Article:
And working out that idea, of a virtual machine, was a good result from having this debate - so thanks everyone who helped me get there.
Happy Queens day everyone.
Anyhow, William have you tried getting support for those applications you mentioned earlier?
Also Adobe isn't the only s/w compnay with this business model. Any company will stop supporting obsolete software. With perhaps the exception of smaller developers.
The lesson here is indeed take care when upgrading your OS, not all your software will work as it used to. Or if you upgrade as soonas at least test it in a controlled environment.
The following qoute might not be entirely relevant but it amused me
I suppose that Adobe-bashing is nothing new in this kind of public forum, but Acrobat 6 PDF Bible author Padova tried to put things in perspective: "I keep hearing from people driving $30,000 automobiles to their $300,000 houses to turn on their $5,000 computers and use their $500 Office software installed on their $200 operating systems asking, 'Why can't I get more free stuff from Adobe?'"
Full planetpdf article: <http://www.planetpdf.com/mainpage.asp?webpageid=3497&nl>
I'm not looking for freebies - I expect Adobe to charge enough for any initial purchase to keep the product working over say the next three year's worth of OS's. So whenever I buy, I know that when I upgrade Windows there will be a maintenance release of product that keeps it functioning in the new Windows. (These maintenance releases should have nothing to do with product upgrades i.e. 4 to 5, 5 to 6. After all, an upgrade may in fact lose functionality from an earlier version)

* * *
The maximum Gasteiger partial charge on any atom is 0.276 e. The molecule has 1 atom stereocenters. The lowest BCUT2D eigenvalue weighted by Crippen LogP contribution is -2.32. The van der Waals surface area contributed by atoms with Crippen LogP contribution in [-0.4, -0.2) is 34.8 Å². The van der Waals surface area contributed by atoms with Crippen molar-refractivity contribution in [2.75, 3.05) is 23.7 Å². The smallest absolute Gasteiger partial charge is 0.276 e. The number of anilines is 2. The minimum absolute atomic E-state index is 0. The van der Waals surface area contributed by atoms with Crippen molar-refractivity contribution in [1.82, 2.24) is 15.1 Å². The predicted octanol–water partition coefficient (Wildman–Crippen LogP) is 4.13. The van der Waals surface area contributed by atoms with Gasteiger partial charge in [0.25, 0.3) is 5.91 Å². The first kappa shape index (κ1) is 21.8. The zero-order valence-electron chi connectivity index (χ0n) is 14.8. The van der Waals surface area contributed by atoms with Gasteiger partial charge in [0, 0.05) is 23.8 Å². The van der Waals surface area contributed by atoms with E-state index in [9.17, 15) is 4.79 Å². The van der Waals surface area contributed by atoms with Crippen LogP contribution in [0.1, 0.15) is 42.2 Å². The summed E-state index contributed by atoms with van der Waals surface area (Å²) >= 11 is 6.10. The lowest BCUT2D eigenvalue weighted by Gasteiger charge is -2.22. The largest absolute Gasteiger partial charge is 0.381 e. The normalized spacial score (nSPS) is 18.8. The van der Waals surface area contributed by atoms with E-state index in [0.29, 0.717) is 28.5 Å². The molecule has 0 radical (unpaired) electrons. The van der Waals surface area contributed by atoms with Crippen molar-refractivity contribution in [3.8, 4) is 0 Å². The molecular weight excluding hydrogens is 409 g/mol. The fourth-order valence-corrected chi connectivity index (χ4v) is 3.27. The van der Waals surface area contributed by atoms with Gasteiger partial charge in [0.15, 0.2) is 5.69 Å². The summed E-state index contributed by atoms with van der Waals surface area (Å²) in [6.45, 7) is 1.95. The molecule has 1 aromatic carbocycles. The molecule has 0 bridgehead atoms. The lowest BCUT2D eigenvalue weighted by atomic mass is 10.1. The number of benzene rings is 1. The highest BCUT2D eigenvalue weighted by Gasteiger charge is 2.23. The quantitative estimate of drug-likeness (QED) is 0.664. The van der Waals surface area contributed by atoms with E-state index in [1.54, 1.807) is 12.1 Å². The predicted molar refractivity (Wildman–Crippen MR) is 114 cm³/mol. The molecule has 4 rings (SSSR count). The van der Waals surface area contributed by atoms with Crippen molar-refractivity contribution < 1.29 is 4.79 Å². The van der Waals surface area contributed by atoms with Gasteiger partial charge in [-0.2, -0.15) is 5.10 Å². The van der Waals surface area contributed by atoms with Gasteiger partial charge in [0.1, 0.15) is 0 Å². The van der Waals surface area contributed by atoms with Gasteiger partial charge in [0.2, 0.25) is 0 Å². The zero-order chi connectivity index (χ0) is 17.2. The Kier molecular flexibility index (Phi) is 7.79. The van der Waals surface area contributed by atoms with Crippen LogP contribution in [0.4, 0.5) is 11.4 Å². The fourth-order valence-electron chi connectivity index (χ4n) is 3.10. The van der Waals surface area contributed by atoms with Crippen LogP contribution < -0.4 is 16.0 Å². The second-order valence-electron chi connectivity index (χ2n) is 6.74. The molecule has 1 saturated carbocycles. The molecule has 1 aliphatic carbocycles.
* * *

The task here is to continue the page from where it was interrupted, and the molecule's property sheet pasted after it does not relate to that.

That way I don't have this second guessing game of having to wait before making a purchase decision and Adobe don't have to wait for my purchase: I can spend my money in confidence I won't be stung for a hefty upgrade fee (and potential loss of functionality) in the next six months.
Compaq (now HP of course) can do it with drivers for their hardware, at least the business class notebooks which are my experience. Why not Adobe with software?
And secondarily - if Adobe do in fact have a policy of keeping (or not keeping) product alive and well through a fixed number of years of OS release (say three from date of purchase) it would be wise of them to publish the fact, rather than let disgruntled customers hit the llimits without realising it and then spreading the word.
Or, to put it another way, you want every other software company to
subsidise Microsoft. If Microsoft make a new OS, and it breaks
existing software, all other companies should stop their new
developments, and - for free - find out why all their existing
software has broken and ship fixes. Meanwhile, Microsoft get all the
income from the upgrades purchased.
That will sure help cut Microsoft down to size.
(Just another perspective. By the way, if three years was your
criterion, three years are up - Acrobat 5.0 has been around that long,
and Acrobat 4.05 more than four years).